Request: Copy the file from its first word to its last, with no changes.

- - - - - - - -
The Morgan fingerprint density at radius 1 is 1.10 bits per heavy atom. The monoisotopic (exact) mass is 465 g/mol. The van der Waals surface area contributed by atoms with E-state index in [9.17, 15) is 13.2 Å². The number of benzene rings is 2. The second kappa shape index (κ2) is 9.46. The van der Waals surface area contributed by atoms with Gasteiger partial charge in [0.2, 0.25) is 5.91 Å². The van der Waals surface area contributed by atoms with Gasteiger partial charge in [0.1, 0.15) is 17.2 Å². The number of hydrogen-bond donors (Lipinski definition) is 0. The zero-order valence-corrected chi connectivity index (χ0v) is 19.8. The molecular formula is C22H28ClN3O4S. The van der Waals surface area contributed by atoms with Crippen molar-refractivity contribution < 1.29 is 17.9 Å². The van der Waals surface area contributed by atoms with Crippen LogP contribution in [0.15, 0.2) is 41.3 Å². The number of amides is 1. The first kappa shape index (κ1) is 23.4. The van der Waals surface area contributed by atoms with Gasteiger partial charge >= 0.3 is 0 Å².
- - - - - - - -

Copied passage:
The Morgan fingerprint density at radius 1 is 1.10 bits per heavy atom. The monoisotopic (exact) mass is 465 g/mol. The van der Waals surface area contributed by atoms with E-state index in [9.17, 15) is 13.2 Å². The number of benzene rings is 2. The second kappa shape index (κ2) is 9.46. The van der Waals surface area contributed by atoms with Gasteiger partial charge in [0.2, 0.25) is 5.91 Å². The van der Waals surface area contributed by atoms with Gasteiger partial charge in [0.1, 0.15) is 17.2 Å². The number of hydrogen-bond donors (Lipinski definition) is 0. The zero-order valence-corrected chi connectivity index (χ0v) is 19.8. The molecular formula is C22H28ClN3O4S. The van der Waals surface area contributed by atoms with Crippen molar-refractivity contribution < 1.29 is 17.9 Å². The van der Waals surface area contributed by atoms with Crippen LogP contribution in [0.15, 0.2) is 41.3 Å². The number of amides is 1. The first kappa shape index (κ1) is 23.4. The van der Waals surface area contributed by atoms with Gasteiger partial charge >= 0.3 is 0 Å².